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Local restaurant weathers an inhospitable storm

Josh Perovic operates the Hemlock Barn on Lobsinger Line, making the move to larger digs during the pandemic. [Justine Fraser]

The hospitality industry was hit hard from consistent lockdowns and restrictions over the last two years. One local burger joint decided to fight the odds and open up a larger location on Lobsinger Line near St. Jacobs.

Josh Perovic, owner of the Hemlock Barn, says he was happy to make the move from Waterloo to Woolwich as he rebranded his restaurant from its original name Hemlock Street Burger Bar. Looking for a bigger space, he saw the near-century-old building previously operating as Kara’s Market as an opportunity.

“There’s so much history in this building. It’s been a restaurant for about 70 years; it’s always been a family-owned restaurant. There has been a lot of people that put their heart into this building and there is a lot of potential,” noted Perovic. “I’m close to my potato farmer, I’m close to the people who are raising my cattle, I’m close to the people who are growing my produce, making my maple syrup – wouldn’t really have it any other way.”

The remodelled 6,600-square-foot barn opened last summer after indoor dining was resumed at lower capacities due to pandemic restrictions. To help with launch of the new restaurant, Perovic hosted a Canada Day celebration that had over 600 people show up, something he wasn’t able to do in his previous, smaller location.

Perovic was happy to see the restrictions lift for indoor public settings, mentioning the issues they have caused for restaurant owners and operators, seeing not just smaller profits but a decrease in staff as well as many had to isolate.

“I think that the mandates have been very damaging on the hospitality industry, and COVID has been damaging on the hospitality industry. It’s affected us with staffing, it’s affected us with supply chain issues, it’s affected us with price increases of our products, our gas,” said Perovic.

With most pandemic restrictions now lifted, the Hemlock Barn will be reflecting that in their operations.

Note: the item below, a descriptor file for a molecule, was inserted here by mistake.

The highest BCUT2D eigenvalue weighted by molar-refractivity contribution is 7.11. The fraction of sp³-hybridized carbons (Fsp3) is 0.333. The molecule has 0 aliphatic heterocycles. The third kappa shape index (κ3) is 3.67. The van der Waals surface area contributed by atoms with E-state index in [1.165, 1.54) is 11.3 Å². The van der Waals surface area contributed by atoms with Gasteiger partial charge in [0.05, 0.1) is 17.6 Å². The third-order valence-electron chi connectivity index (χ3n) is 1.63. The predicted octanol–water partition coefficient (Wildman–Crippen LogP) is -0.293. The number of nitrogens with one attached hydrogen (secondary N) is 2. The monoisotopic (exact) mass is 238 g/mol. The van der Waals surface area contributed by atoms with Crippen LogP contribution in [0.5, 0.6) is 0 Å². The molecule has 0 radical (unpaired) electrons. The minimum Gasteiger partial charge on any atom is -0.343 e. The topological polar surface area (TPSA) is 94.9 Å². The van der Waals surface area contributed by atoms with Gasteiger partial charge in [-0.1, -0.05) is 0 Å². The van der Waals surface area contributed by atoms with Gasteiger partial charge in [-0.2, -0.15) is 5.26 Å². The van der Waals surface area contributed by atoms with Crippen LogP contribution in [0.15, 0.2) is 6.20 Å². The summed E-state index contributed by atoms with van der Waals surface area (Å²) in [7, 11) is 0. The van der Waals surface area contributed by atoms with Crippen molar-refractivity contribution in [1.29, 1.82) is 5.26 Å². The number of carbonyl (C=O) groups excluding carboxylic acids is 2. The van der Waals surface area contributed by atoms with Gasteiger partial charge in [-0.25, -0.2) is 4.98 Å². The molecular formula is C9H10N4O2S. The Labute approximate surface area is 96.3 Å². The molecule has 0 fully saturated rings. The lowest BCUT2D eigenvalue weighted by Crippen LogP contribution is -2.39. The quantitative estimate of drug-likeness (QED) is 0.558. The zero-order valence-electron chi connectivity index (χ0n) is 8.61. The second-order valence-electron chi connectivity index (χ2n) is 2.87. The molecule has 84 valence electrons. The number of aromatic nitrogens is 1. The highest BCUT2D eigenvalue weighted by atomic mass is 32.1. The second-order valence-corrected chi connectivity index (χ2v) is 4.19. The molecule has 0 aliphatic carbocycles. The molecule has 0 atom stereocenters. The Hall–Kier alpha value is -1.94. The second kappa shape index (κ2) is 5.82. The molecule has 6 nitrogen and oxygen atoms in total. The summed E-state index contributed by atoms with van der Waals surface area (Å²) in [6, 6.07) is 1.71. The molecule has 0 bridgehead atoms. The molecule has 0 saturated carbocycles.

“I don’t think it’s up to me to tell them where they can eat, especially if I’m comfortable serving them. I’m not worried about it. I think that COVID’s terrible, but shutting down restaurants isn’t the answer. I’m happy that it stopped. We actually got rapid tests from the Chamber of Commerce for free, so we have been testing everybody weekly and nobody has been sick.”

The Hemlock Barn has also had to let some staff go due to lockdowns, going from 27 staff in the summer to seven currently. Perovic noted he was in the process of hiring.

“We had some people who did feel uncomfortable working in this environment, so they took a layoff. We had some people we just couldn’t afford to keep on; I had to make sure that my guys that had mortgages and families were well taken care of, and we had to let go of a lot of students.”

With the basement undergoing a renovation, the Hemlock Barn will soon be home to a bar and event space. Perovic carried out the work despite the hit from rising supply prices.

“There were good bones for a bar in the basement when we bought the building, but there’s a lot of plumbing and electrical and stuff that had to be tidied up. We started the day we moved in now we’re at a point where the build will be complete in the next week and a half,” said Perovic, excited to open the new bar despite difficulties the pandemic created.  “Some of the supplies were difficult to get, some things we had to get creative with and modify but everything was expensive, nothing was cheap. Wood was up like crazy, drywall was up, everything was up.”

The Hemlock Barn has seen a string of steady customers as restrictions eased, inviting in any customer that wants a smash burger and milkshake. Perovic has seen a more relaxed customer base with the lifting of indoor public restrictions as well.

“Nobody is as scared as they once were, everything is opening up. But even the people that are concerned seem considerably less concerned than they seemed two months ago. Everything’s kind of relaxed.”

“From a business perspective – they just want to be open and do what they do,” said Tracy Van Kalsbeek executive director for City of Waterloo BIA , at recent regional community update. “The last few years have been extremely difficult for small businesses and painful for all of us across the region. We’ve been hearing from businesses just around impact that their fatigued – now their feeling a bit of relief. I think that restaurant industry folks have been really understanding of public health restrictions and doing their best to follow them as things open and close. They did that for the prime reason they want to be open for their customers.”

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